Students at Horizon Heights and H.D. Hilley elementary schools didn’t spend the summer just watching television or playing video games.
The youngsters read millions of minutes, earning the two campuses entry into the top 10 schools with the most reading minutes in the Scholastic Summer Reading Challenge.
The two campuses recently celebrated their accomplishments. Horizon Heights students slimed their principal Jenifer Hansen and covered her with Silly String during a morning celebration. At H.D. Hilley, classrooms with the most top readers celebrated with pizza, popcorn and ice pop parties.
“It does say something about how quickly our schools have embraced the idea that reading can be a fun and an exciting activity to do whenever and wherever they are,” said Marcy Sparks, SISD’s library service coordinator.
Beginning each May and continuing through mid-September, the Scholastic Summer Reading Challenge encourages students to read and log in all their minutes during the summer months.
In 2016, Mission Ridge passed Hurshel Antwine at the last second to finish in first place, which earned the school a visit from Scholastic’s Summer Reading Road Trip RV.
This year, Horizon Heights was leading throughout the summer, then H.D. Hilley snuck in during the last days of the contest to take the top spot. Overall, SISD district logged in almost 6 million minutes, improving the overall minutes earned in 2016 by almost double, Sparks said
For H.D. Hilley Principal Fernando Miranda, winning the reading challenge showed his students they could accomplish anything, even when it is sometimes challenging for students to find books outside of school.
“This is a huge accomplishment,” Miranda said. “It’s enormous. These students aren’t near a public library. The only free books students can check out is in our school library or the Little Free Library that sits in front of the school. That’s why this is such a big deal.”
Horizon Heights has participated in several reading challenges during the last several years, said Shannon Ortega, the school’s librarian.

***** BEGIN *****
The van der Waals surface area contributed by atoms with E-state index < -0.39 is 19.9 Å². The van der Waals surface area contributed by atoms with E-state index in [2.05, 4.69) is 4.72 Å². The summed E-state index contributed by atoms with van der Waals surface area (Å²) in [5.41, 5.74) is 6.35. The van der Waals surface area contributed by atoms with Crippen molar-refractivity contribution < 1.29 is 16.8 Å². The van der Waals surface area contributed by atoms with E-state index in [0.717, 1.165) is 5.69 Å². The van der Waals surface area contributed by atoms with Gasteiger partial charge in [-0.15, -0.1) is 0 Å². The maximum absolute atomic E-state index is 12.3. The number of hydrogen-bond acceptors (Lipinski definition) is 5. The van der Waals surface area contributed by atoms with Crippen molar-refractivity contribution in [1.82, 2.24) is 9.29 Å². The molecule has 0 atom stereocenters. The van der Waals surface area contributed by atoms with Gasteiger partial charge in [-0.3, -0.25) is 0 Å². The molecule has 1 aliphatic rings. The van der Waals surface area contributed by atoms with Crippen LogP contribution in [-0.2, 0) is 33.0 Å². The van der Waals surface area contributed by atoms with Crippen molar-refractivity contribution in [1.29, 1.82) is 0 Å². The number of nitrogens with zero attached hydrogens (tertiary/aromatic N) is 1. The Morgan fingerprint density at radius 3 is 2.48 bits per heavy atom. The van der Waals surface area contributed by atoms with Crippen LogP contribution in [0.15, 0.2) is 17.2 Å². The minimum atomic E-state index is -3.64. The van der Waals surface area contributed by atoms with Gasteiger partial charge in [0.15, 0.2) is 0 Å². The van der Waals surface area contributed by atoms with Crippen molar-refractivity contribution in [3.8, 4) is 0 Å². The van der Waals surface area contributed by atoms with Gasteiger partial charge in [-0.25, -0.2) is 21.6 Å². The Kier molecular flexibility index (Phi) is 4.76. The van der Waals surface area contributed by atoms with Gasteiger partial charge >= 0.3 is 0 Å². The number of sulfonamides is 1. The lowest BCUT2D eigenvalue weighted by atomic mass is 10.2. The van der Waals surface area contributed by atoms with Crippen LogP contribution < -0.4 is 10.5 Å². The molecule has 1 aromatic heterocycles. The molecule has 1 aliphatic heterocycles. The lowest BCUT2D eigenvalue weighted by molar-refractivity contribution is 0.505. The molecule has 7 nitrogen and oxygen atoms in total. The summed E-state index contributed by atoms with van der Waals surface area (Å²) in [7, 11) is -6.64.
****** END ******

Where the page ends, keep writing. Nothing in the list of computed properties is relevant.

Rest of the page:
“But this year our principal challenged the students, promising she would let them cover her in slime if we could reach a million minutes,” Ortega said. “We not only read that much but we are No. 10 in the United States and No. 2 in SISD.”
On the day of the sliming, Hansen showed up at school with normal everyday clothes and jewelry. Her only protection was a pair of goggles. As soon as she knelt in a kiddie pool, student after student poured the slime on her head and then shot Silly String non-stop.
“I knew I was going to be oohey, gooey and I was so scared,” Hansen said. “But that’s OK because I am one proud principal. My children know how much I care about them. This is about them knowing that their principal sets goals, too, for them. They have to set personal goals, but so do I for them.”
Spreading the love of reading
Jared Barraza, a 10-year-old from Horizon, was one of the lucky students picked to slime the principal. He earned the right because he read more than 5,000 minutes.
“I love to open a book,” Barraza said. “I enjoy the story. But reading also helps me with my school work and improves my vocabulary. I want to become a doctor, so reading is going to be very important for my work. How can I read about illnesses and other things if I can’t read?”
It’s this kind of thinking that Horizon Heights teachers, the librarian and the principal have instilled in their students. The saying around the school, thanks to Hansen, is “Readers become Leaders.” Her focus for the challenge was to make students read for pleasure and not let it become a chore.
“Are there benefits such as vocabulary, comprehension, fluency, absolutely?” Hansen said. “Reading is that foundation for all other curriculum, subjects in our school. But this competition was about reading for the love of reading. It is about a journey. When you open a book, it takes you to a location, to a place. This was about reading for the love of reading.”
Sparks believes more students are starting to feel that way. Across the district, more and more are picking up books and reading. School administrators and staff are doing an outstanding job of encouraging it and providing time for students to read.
“Our librarians are making a concerted effort to provide access to reading materials a lot easier, especially in areas without public library access,” Sparks said. “Eastlake feeder schools all got Little Free Libraries before the summer break and that may have helped. We have also been showing our students how to access eBooks and audiobooks from home.”
In addition, the challenge makes students feel part of something bigger than themselves, she said.
“We promote the event as reading for fun, and all summer students make choices about what they want to read – whether it’s an instructional manual for a new game or reading your favorite book for the third time,” she said. “It’s a freedom that embodies the excitement of summer!”